Research funding under threat from globalisation, academic warns

Polish professor warns of increasing ‘tension’ between national research funding and global science

June 17, 2021
Global collaboration
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Scientists and universities could find themselves without research funding in coming decades if they become so globalised that governments believe their work no longer has national relevance, an academic has warned.

Marek Kwiek, Unesco chair in institutional research and higher education policy at the Adam Mickiewicz University, Poznań, said the direction of international science was being driven by self-organising individual scientists who had increasing freedom over what they researched and with whom.

But, speaking during a seminar hosted by the UK-based Centre for Global Higher Education, he warned this could lead to a rising “tension” with research funding, which was mainly national.

“What our countries want us to do…is to harness global knowledge [for] national economic needs, and my feeling is that that is getting more and more difficult for a number of reasons,” he told the event.

“If public funding for research in the West is spent on highly internationally collaborative research globally, what is the argument to keep high public funding at the current levels or higher levels?”

If all the results of research become international and “cannot really be pinned down to our nations…this rationale for public funding may somehow be diminished”, Professor Kwiek said.

During a question-and-answer session following his talk, he added that as it was unlikely that research funding could become wholly globalised, the only answer to these growing tensions was to create more incentives “to make us scientists more relevant nationally”.

“The ideal is to harness our scientists for global public good…with proper incentives. If we are not incentivised properly, we can go private in terms of motivations,” he said, referring to chasing individual prestige and citations.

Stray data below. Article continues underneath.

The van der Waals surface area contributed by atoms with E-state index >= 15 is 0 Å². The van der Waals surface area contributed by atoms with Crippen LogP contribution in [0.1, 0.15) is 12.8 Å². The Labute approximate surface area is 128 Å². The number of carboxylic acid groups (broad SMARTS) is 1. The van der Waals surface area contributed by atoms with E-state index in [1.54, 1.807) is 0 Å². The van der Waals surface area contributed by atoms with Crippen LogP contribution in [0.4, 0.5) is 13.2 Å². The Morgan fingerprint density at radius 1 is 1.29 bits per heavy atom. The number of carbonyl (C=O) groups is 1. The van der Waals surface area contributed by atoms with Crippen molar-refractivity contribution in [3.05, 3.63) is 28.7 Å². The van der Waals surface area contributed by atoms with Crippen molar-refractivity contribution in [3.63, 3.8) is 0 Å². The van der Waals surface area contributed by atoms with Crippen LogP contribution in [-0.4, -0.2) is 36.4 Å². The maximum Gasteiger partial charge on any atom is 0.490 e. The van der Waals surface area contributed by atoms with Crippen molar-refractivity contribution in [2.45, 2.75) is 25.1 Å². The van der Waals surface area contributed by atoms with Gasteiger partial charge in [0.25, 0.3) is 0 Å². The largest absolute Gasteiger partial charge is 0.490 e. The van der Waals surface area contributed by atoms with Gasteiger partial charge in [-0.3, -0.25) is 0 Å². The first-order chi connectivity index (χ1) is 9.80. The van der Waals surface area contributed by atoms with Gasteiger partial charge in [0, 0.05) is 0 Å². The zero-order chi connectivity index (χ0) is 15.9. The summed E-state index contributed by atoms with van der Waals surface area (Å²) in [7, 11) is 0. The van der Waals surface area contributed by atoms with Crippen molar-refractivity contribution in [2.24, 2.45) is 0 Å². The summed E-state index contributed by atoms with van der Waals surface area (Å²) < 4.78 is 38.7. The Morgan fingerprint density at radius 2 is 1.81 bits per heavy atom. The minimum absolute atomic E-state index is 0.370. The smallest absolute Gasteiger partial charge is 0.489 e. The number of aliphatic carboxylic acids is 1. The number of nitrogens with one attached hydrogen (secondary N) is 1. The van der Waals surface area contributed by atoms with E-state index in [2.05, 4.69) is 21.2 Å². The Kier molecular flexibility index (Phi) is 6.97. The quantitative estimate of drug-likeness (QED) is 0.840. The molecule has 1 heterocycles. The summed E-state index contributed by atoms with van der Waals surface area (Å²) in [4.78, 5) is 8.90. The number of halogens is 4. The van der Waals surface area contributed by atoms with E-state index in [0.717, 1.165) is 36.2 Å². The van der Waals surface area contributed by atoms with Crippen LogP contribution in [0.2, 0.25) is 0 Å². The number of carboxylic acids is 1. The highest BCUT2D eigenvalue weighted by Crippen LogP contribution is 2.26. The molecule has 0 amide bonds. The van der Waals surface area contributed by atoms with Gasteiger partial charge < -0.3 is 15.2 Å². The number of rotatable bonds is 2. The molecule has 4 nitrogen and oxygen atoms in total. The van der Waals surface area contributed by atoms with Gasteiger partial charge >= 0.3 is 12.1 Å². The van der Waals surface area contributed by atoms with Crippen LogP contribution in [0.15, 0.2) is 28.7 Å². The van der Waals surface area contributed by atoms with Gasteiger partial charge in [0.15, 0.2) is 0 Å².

“If you are somehow nationally relevant, we get paid. If our universities are nationally relevant, they get paid. If they are not nationally relevant, [then] in the long run…we’re all gone. Science [will be] global…but then we scientists are gone, we are unfunded, which I can’t accept.”

Professor Kwiek also used his talk to point to bibliometric data that showed how the humanities and social sciences were becoming vastly different due to increased international collaboration.

This was because solo publications were still very common in the humanities – at around 50 per cent of research output in many countries – but were less and less so in the social sciences, where single authorship was rapidly declining.

Talking about the humanities and social sciences “as a traditional expression” was losing its relevance as a result, he argued, “because social sciences are like natural sciences with increasing internationalisation”.

The risk of this was that metric-minded grant funders might then lean more towards the social sciences because, if looking only at research output and citations, it looked as if this disciplinary field had more impact.

“I wouldn’t say humanists are not collaborating, I would just say humanists are having a different publishing pattern,” he said, but what funding panels might do “if they are metrics inclined is they will choose the social scientist”.

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